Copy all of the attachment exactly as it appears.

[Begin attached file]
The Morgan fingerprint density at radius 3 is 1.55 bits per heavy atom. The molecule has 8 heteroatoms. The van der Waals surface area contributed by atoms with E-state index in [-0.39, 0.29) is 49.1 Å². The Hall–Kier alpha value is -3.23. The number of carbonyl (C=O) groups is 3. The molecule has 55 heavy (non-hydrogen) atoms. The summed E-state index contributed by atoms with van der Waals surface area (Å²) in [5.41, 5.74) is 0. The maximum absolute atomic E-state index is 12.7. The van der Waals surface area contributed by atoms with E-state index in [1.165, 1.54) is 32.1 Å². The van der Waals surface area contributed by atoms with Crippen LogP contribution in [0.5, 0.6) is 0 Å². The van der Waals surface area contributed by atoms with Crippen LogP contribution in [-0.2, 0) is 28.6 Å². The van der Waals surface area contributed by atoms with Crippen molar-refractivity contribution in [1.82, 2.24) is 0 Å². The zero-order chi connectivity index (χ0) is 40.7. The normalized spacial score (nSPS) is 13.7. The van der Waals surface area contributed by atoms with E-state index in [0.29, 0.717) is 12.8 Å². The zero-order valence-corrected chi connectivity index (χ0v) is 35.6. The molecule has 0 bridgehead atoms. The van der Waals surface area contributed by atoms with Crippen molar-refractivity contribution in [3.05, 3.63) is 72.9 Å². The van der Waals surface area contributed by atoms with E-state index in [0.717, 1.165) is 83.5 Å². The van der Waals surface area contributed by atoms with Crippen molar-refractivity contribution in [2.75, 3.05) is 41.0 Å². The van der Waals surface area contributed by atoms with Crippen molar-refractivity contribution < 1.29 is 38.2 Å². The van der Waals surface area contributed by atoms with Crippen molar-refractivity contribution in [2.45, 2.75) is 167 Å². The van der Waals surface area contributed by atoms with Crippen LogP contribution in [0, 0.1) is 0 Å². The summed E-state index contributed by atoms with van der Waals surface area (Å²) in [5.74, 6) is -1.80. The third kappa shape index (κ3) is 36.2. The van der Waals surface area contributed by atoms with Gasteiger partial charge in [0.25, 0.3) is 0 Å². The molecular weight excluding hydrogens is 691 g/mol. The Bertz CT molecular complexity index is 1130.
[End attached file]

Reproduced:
The Morgan fingerprint density at radius 3 is 1.55 bits per heavy atom. The molecule has 8 heteroatoms. The van der Waals surface area contributed by atoms with E-state index in [-0.39, 0.29) is 49.1 Å². The Hall–Kier alpha value is -3.23. The number of carbonyl (C=O) groups is 3. The molecule has 55 heavy (non-hydrogen) atoms. The summed E-state index contributed by atoms with van der Waals surface area (Å²) in [5.41, 5.74) is 0. The maximum absolute atomic E-state index is 12.7. The van der Waals surface area contributed by atoms with E-state index in [1.165, 1.54) is 32.1 Å². The van der Waals surface area contributed by atoms with Crippen LogP contribution in [0.5, 0.6) is 0 Å². The van der Waals surface area contributed by atoms with Crippen LogP contribution in [-0.2, 0) is 28.6 Å². The van der Waals surface area contributed by atoms with Crippen molar-refractivity contribution in [1.82, 2.24) is 0 Å². The zero-order chi connectivity index (χ0) is 40.7. The normalized spacial score (nSPS) is 13.7. The van der Waals surface area contributed by atoms with E-state index in [0.29, 0.717) is 12.8 Å². The zero-order valence-corrected chi connectivity index (χ0v) is 35.6. The molecule has 0 bridgehead atoms. The van der Waals surface area contributed by atoms with Crippen molar-refractivity contribution in [3.05, 3.63) is 72.9 Å². The van der Waals surface area contributed by atoms with E-state index in [0.717, 1.165) is 83.5 Å². The van der Waals surface area contributed by atoms with Crippen molar-refractivity contribution in [2.75, 3.05) is 41.0 Å². The van der Waals surface area contributed by atoms with Crippen molar-refractivity contribution < 1.29 is 38.2 Å². The van der Waals surface area contributed by atoms with Crippen molar-refractivity contribution in [2.45, 2.75) is 167 Å². The van der Waals surface area contributed by atoms with Crippen LogP contribution in [0, 0.1) is 0 Å². The summed E-state index contributed by atoms with van der Waals surface area (Å²) in [5.74, 6) is -1.80. The third kappa shape index (κ3) is 36.2. The van der Waals surface area contributed by atoms with Gasteiger partial charge in [0.25, 0.3) is 0 Å². The molecular weight excluding hydrogens is 691 g/mol. The Bertz CT molecular complexity index is 1130.